History of the Peace Corps in Jordan
The Hashemite Kingdom of Jordan is one of the more recent countries to invite the Peace Corps to provide technical assistance to its people. Peace Corps began in Jordan in 1997 as the result of discussions between the late King Hussein and former President Clinton. American-born Queen Noor and influential politicians familiar with the Peace Corps were instrumental in establishing this productive relationship.
Jordan is the eighth Arab country to have hosted the Peace Corps over the years, but the only one in the Middle East with a current program. Now, more than ever, Volunteers are essential in bridging gaps between, and dispelling myths about, our country and this region. Volunteers can foster peace through trusting relationships, mutual respect, and diligent contributions.
The first group of 27 Jordan Volunteers began their service in July 1997 in collaboration with the Ministry of Social Development and several nongovernmental organizations (NGOs) supported by the royal family. In 1998, Volunteers began working with the Ministry of Education, teaching English in rural primary and secondary schools. Our current youth development project got underway in 2001.
Due to security concerns, the Peace Corps suspended its program and withdrew Volunteers in November 2002. In 2004, however, Peace Corps/Jordan resumed programming, welcoming 25 English teachers, 10 special education Volunteers, and 15 youth development Volunteers for assigments at underserved schools and centers. In July 2005, 32 Volunteers in all three sectors arrived. Currently, there are about 60 Volunteers serving throughout the kingdom.
History and Future of Peace Corps Programming in Jordan
In collaboration with formal partners, Peace Corps/Jordan concentrates on three primary areas: English education, youth development, and special education. In Jordanian society, a significant percentage of the population is well educated and relatively sophisticated. At the same time, in many rural areas, infrastructure, education, and social services are limited.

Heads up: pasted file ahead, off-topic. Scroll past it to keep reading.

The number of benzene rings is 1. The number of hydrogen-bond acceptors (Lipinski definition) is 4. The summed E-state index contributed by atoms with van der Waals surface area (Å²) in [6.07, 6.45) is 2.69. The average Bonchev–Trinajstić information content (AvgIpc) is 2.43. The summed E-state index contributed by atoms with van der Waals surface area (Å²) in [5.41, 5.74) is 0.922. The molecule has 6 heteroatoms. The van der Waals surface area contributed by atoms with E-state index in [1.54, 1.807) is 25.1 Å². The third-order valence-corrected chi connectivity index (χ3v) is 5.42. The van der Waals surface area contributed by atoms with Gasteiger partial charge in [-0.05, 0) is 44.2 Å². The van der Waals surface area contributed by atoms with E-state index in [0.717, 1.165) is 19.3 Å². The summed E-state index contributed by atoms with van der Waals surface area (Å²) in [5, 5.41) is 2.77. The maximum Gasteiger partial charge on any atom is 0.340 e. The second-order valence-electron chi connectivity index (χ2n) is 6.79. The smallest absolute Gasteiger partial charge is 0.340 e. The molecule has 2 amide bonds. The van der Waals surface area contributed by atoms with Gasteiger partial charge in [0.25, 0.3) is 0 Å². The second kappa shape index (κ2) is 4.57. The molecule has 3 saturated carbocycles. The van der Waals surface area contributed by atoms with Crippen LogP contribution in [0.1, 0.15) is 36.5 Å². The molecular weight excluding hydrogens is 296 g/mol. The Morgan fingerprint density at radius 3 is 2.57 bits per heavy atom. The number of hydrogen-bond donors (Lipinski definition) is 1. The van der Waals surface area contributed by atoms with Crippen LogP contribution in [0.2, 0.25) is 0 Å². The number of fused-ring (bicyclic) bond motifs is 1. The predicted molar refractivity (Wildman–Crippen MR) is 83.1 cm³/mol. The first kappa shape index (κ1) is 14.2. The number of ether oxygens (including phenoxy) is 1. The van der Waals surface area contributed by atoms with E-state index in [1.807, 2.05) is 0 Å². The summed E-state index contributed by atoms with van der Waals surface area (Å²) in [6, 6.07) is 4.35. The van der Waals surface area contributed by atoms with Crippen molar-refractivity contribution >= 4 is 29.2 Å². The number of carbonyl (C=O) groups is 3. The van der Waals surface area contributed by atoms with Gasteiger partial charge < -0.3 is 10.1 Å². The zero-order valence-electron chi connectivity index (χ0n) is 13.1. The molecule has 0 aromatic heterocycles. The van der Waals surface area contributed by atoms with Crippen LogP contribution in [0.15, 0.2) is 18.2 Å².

Volunteers in the education project work in and outside the classroom, assisting Jordanian teachers in formal and nonformal approaches to teaching English in rural schools. As native speakers, Volunteers are especially valuable in improving students’ and teachers’ confidence and fluency. Supplementary to classroom responsibilities, Volunteers initiate projects, such as language resource or computer training centers, clubs and libraries, and almost any project that addresses local priorities.
His Majesty King Abdullah II launched a national socioeconomic development plan in January 2002 that emphasizes the development of human resources through Internet and computer education and improved education in English, science, and mathematics. This involves everything from syllabus review to upgrading teacher qualifications. The Ministry of Education and Peace Corps staff collaborate to define the role Volunteers play to support these reforms.
The youth development project focuses on identifying opportunities for Jordanian youth, particularly young women and girls. Approximately 60 percent of Jordan’s population is under the age of 21. For this reason, Volunteers are involved in both government-sponsored and NGO-supported youth centers in promotion of the kingdom’s National Youth Strategy (NYS), working with staff and youth to encourage healthier lifestyles, including nutrition, exercise, and hygiene. They promote life skills so youth can assume a greater leadership role in their communities.
In the special education sector, Volunteers work with physically and mentally challenged individuals who are often marginalized in traditional Jordanian society. Volunteers have effectively increased public sensitivity and worked with Jordan’s Ministries of Education and Social Development to integrate hearing and visually impaired students into the mainstream school system.
Peace Corps Volunteers in Jordan bring unique skills and ideas to address the needs of their communities. Combining local assets and Volunteer creativity produces more sustainable projects. Successes have included working with a local community to allow girls access to a local youth center; repair of used wheelchairs for redistribution to the needy; developing local Special Olympic programs; implementing summer camps for female youth; creating therapeutic playgrounds for disabled children; promoting local Volunteerism by involving university students in Peace Corps projects; and creating a variety of teaching materials in Arabic.